Special Servicers Sort Out Billions in Delinquent CMBS
Data indicate the current volatility in commercial real estate prices and loan traffic in and out of delinquency will continue to keep billions in securitized CRE loans under the auspices of special servicers.
The Barclays Capital commercial mortgage-backed security credit report for October showed the roll rate from delinquent to current, or the percentage of securitized delinquent CRE loans that cured over a given month, fell to1.2% reversing September gains when the rate was 3.2%. It illustrates the contention that CMBS performance tends to be volatile when observed on a monthly basis, analysts wrote, “and often as long as a three- to four-month period is required to register formation of a truly new trend.”
Barclays also reported a 10 basis point increase in conduits 60 days or more delinquent to 9.1% by the end of October “mostly driven by the 2006 vintage” and 10-year loans unable to refinance from the 2001 vintage that now represent 48.5% of delinquent loans—even though at $4.1 billion these loans’ balances outstanding are relatively small. As financing becomes “less readily available especially in the secondary and tertiary markets” analysts expect to see more maturing loans “have trouble with refinancing and move into default” and into special servicing.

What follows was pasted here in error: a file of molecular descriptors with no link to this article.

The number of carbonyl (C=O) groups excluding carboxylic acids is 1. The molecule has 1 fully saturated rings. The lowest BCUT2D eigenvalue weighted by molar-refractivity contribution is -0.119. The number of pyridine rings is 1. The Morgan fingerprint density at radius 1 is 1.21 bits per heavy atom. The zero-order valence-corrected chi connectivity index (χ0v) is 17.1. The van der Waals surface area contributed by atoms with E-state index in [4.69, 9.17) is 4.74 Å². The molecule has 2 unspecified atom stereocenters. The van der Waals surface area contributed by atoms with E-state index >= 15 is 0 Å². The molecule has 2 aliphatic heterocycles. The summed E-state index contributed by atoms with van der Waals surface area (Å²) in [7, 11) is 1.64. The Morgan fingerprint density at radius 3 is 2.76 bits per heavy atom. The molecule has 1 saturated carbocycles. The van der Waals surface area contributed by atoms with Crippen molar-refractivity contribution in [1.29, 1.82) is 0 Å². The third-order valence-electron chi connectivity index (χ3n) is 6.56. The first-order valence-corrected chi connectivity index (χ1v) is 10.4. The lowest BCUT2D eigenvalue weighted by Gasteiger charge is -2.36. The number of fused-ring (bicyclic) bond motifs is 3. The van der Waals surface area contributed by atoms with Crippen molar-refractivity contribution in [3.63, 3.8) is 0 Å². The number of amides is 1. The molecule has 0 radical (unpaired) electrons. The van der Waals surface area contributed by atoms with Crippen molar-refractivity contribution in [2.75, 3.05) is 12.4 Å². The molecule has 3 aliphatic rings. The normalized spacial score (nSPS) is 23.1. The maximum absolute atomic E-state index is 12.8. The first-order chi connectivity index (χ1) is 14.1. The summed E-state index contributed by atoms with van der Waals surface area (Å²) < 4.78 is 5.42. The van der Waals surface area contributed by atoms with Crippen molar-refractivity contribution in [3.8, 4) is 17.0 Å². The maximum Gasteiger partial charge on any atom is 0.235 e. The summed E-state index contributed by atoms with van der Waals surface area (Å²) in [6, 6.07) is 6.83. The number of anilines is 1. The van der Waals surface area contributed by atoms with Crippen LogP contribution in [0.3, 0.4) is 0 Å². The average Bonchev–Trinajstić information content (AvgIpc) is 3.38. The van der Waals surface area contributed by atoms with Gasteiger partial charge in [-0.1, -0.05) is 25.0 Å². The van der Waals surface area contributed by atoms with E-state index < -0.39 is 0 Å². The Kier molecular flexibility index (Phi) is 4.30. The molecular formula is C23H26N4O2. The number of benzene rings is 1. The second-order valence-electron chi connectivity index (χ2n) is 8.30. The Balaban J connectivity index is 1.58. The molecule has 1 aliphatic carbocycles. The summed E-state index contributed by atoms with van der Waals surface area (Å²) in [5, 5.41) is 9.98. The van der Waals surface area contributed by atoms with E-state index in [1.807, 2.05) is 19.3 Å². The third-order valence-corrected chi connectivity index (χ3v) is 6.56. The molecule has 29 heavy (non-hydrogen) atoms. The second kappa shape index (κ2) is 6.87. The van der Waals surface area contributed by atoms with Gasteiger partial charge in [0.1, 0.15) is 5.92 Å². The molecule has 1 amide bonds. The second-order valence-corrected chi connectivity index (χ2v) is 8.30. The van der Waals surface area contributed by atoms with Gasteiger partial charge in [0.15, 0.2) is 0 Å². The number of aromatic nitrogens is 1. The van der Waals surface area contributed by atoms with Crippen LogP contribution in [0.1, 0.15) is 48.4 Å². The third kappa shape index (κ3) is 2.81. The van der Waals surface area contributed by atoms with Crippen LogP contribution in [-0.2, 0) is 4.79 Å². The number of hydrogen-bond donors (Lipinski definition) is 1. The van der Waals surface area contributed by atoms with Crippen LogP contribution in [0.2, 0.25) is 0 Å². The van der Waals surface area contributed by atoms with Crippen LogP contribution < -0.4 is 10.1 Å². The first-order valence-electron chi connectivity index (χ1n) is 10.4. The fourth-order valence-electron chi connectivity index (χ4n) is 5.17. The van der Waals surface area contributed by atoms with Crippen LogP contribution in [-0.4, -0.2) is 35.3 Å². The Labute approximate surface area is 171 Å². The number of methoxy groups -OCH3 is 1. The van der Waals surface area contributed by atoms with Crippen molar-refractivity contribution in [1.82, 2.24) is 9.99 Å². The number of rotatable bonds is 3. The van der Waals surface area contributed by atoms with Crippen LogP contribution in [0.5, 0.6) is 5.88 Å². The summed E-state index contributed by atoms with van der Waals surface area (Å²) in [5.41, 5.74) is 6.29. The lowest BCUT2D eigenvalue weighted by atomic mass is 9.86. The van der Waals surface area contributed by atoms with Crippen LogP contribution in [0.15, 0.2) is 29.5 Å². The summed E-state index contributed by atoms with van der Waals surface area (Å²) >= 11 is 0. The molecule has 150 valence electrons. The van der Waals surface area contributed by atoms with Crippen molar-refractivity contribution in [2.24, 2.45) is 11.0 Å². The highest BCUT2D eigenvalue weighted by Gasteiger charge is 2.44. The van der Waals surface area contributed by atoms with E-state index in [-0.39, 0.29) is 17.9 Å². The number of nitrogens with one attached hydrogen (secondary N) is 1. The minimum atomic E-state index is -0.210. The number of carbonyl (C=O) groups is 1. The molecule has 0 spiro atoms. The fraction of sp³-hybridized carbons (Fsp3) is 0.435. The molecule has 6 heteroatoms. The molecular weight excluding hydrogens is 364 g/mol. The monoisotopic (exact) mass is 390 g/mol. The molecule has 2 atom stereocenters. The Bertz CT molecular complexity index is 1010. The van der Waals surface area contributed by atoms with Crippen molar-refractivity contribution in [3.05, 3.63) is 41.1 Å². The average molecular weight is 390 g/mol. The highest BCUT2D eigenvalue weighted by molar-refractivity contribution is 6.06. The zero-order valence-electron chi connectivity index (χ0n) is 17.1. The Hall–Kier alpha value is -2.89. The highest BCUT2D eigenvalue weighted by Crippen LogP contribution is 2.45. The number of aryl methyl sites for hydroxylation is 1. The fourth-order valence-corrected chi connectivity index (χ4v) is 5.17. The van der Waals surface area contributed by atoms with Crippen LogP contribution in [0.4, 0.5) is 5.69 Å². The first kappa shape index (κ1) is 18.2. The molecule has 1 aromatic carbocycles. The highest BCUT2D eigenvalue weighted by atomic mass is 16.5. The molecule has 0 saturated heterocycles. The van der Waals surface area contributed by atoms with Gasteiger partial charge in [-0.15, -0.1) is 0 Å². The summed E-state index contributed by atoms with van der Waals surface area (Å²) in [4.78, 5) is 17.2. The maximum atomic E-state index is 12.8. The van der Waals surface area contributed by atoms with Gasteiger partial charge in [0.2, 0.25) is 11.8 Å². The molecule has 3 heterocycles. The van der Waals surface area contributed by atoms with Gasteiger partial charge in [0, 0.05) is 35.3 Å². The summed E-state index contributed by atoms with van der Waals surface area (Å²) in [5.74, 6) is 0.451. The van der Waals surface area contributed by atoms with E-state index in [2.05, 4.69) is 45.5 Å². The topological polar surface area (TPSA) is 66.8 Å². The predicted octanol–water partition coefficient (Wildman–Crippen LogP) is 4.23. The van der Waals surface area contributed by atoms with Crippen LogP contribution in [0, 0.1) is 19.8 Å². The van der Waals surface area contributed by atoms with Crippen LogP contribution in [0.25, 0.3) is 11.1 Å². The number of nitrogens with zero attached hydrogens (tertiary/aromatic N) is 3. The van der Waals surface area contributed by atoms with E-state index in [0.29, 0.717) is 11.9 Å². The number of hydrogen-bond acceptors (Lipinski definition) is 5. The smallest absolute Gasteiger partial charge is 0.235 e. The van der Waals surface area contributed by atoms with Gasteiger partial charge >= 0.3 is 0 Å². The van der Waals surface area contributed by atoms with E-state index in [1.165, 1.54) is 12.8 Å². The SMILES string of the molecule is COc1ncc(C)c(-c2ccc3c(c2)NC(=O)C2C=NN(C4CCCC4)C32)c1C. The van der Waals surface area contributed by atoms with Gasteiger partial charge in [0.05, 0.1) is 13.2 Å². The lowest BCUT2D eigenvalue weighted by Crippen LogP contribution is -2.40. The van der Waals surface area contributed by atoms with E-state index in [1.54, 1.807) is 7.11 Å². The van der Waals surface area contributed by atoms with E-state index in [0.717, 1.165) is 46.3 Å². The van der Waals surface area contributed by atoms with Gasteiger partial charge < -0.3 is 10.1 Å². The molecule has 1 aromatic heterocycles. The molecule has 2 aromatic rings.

As of now Barclays said month-over-month the conduit concentration of loans in special servicing remained flat in October at 12.9% despite the fact that the 2006 vintage “underperformed with an increase of 30 bps” month-over-month and due to defaults on the same loans that helped increase the 60-days-plus delinquency rate.
Other insiders are equally pessimistic. There is “a formidable backlog” of loans in the pipelines in need of a resolution, says Stephanie Petosa, operational risk managing director at Fitch Ratings.
A Fitch special report entitled “Credit Crisis After Four Years” finds the balance of loans in special servicing as of June 30, 2011 (the transfer date) at $85.6 billion. The rating agency reported that since 2007 special servicers of securitized commercial mortgage loans have successfully resolved over $82 billion in distressed CMBS at an average recovery rate of 86%.
Fitch defines as resolved formerly delinquent loans that were liquidated, or paid off in some form and are now no longer in the trust, plus loans transferred out of special servicing because they returned to performing status. Based on the characteristics of the borrower as well as the property special servicers chose the workout strategy alternative that brings the most beneficial outcome for the trust.
Findings show that modification is “the most common resolution strategy” especially for the larger balance loans. At $28.6 million, the average size of a modified loan is almost three times larger than the size a liquidated loan, which is $9.6 million. However, Petosa told this publication, “It is too early to determine” what effect this high rate of modifications will have on final CMBS resolutions. “The impact and effectiveness of modifications on resolution rates is unclear.”
Fitch also found that smaller-size loans are mostly liquidated through sales, discounted payoffs or payments in full. Petosa did not offer any information about what types of investors are buying the small-balance loans at discount, cash prices, or property type and other investor preferences. “Not at this time,” she said.